To ask the Secretary of State for Health what plans he has to increase health visitor numbers; what role the primary care trusts will have in this; and if they will receive extra funding to assist them. 
We have been successful in increasing the number of nurses working in the national health service with 39,500 more than in 1997, increasing the pool from which health visitors can be drawn.Figures from workforce development confederations (WDCs) show they are planning to increase the number of health visitor training places they commission over the next two years.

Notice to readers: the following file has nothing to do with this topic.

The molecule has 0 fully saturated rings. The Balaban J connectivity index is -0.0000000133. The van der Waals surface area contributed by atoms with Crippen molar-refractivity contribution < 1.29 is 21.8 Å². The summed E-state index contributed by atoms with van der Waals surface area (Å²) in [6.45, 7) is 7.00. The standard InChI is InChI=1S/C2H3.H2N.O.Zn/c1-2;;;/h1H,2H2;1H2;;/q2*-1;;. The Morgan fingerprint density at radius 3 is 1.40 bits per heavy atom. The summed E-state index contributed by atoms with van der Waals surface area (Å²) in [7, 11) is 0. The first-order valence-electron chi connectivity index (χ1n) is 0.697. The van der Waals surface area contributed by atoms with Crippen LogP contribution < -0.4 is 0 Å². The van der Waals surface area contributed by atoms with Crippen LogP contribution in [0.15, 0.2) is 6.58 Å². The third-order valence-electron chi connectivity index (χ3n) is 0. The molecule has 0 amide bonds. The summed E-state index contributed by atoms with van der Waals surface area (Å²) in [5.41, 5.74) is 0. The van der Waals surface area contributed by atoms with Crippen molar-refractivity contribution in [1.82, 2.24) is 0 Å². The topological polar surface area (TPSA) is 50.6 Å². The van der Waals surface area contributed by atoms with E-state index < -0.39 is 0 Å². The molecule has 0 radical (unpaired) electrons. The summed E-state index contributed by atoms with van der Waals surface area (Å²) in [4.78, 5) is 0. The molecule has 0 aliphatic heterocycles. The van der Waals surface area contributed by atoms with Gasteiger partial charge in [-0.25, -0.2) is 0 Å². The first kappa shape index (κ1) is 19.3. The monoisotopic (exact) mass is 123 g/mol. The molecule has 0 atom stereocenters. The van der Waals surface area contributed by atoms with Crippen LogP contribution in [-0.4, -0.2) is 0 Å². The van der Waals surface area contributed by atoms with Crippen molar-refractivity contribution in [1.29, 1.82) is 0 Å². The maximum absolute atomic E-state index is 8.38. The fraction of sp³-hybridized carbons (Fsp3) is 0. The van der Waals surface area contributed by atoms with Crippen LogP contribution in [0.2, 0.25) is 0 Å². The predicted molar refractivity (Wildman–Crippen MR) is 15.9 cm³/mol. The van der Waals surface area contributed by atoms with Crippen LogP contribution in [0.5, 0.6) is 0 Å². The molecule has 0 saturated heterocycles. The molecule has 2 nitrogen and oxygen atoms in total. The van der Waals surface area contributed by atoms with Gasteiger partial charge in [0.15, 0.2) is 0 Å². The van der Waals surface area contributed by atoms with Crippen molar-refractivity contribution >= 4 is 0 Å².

A number of initiatives are being taken forward to support primary care trusts with the recruitment, retention and return to practice of health visitors and other primary care practitioners. These include:
Establishment of a primary care nursing recruitment, retention and return practice project to support PCTs who have difficulties with the recruitment and retention of primary care nurses and health visitors.
Launch of a dedicated primary care recruitment advert and flyer to promote return to health visiting practice.
Commissioning of a primary care nursing workforce planning toolkit to support PCTs and WDCs.
Funding of a project to support PCTs in developing more flexible entry routes into primary care for nurses.
It is for PCTs and WDCs to determine the health visiting workforce required to tackle local and national health priorities and inequalities. 75 per cent. of the total NHS budget has now been allocated to PCTs and there will be sustained growth with an average 28 per cent. growth per PCT over the next three years.